Haven't you read yet what I referred to in the post#2?
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sois the best and shortest way?Code:if ( fabsf(c - a) < 0.000001 )
Again: did you read about FP arithmetic?
Before you ask more questions, please read this:
http://www.parashift.com/c++-faq-lit...html#faq-29.16
http://www.parashift.com/c++-faq-lit...html#faq-29.17
http://www.parashift.com/c++-faq-lit...html#faq-29.18
Computers work in binary, not decimal. This means that the decimal numbers you're trying to use must be converted to binary. Do you know how to convert a decimal floating point value to a binary floating point value? If you do, then you will see why decimal fractions cannot have exact binary representations unless they are a sum of inverse powers of 2.
If you want exact numbers, then don't use float or double. Use a class that represents arbitrary precision numbers, and there are many of them out there.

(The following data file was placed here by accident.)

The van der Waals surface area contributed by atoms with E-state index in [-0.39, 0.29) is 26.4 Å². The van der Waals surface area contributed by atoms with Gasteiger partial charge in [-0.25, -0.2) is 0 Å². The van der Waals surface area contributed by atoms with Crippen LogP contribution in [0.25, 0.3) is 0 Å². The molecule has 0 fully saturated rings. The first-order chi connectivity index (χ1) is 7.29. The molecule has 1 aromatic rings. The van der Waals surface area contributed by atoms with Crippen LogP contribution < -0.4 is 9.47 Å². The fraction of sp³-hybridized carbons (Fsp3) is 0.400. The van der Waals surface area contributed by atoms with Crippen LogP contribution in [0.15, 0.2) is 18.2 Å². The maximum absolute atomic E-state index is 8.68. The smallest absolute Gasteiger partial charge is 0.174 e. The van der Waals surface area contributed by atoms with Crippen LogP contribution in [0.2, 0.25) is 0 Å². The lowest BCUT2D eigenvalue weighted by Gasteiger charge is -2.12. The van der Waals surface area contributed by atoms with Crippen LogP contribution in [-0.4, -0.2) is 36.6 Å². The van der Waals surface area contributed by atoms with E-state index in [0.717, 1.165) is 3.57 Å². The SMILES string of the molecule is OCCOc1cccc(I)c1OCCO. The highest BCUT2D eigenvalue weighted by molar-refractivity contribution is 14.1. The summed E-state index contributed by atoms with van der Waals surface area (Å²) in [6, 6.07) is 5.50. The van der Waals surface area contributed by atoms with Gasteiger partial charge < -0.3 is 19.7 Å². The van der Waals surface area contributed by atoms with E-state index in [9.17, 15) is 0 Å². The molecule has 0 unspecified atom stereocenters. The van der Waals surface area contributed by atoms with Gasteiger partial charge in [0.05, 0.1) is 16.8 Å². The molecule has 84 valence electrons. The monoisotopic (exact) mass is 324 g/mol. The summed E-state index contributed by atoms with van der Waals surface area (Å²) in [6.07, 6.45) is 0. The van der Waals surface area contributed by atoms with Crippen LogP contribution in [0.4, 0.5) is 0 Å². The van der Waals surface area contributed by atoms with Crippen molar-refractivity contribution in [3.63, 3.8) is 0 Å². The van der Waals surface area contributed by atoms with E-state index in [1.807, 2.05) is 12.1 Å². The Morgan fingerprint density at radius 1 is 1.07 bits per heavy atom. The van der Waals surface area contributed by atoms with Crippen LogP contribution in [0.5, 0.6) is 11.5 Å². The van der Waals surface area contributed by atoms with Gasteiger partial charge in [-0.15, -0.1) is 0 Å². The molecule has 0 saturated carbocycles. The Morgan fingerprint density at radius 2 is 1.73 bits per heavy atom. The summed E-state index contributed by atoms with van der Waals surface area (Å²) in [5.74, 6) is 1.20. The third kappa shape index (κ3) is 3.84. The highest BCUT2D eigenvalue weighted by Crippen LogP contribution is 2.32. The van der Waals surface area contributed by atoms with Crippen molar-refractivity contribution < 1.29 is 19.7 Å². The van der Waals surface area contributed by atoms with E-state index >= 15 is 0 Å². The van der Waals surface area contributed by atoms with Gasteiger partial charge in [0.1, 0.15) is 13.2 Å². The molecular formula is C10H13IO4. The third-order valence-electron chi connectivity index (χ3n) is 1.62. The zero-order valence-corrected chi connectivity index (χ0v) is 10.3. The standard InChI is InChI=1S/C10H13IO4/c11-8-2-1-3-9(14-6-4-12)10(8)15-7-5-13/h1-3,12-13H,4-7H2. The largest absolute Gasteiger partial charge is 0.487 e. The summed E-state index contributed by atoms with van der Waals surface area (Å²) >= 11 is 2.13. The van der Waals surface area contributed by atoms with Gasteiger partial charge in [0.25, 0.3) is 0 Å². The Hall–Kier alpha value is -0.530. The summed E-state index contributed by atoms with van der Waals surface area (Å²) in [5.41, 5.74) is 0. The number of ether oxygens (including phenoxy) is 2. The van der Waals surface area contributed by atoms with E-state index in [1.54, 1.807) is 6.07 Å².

Regards,
Paul McKenzie
Well, this code will not work:
Never use floats or doubles as loop counters. Never.Code:for (float a = ap; a <= ag; a += az)
The reason is that you cannot guarantee how many times that loop will execute. It could execute 1 more time than expected, and the reason was explained by everyone so far -- floating point computations are not exact.
Always use integers as loop counters. This guarantees that the loop will execute the exact number of times you expect. For example, if you know you should loop from 0.01 to 0.1 then you write this:
Now the loop is guaranteed to loop 100 times. The bottom line is however you do it, the goal is to normalize all "counted" loops to use integers as loop counters.Code:for (int i = 1; i <= 100; ++i)
{
double myValue = i / 100.0;
// then you use myValue in the loop, not i
//...
}
Regards,
Paul McKenzie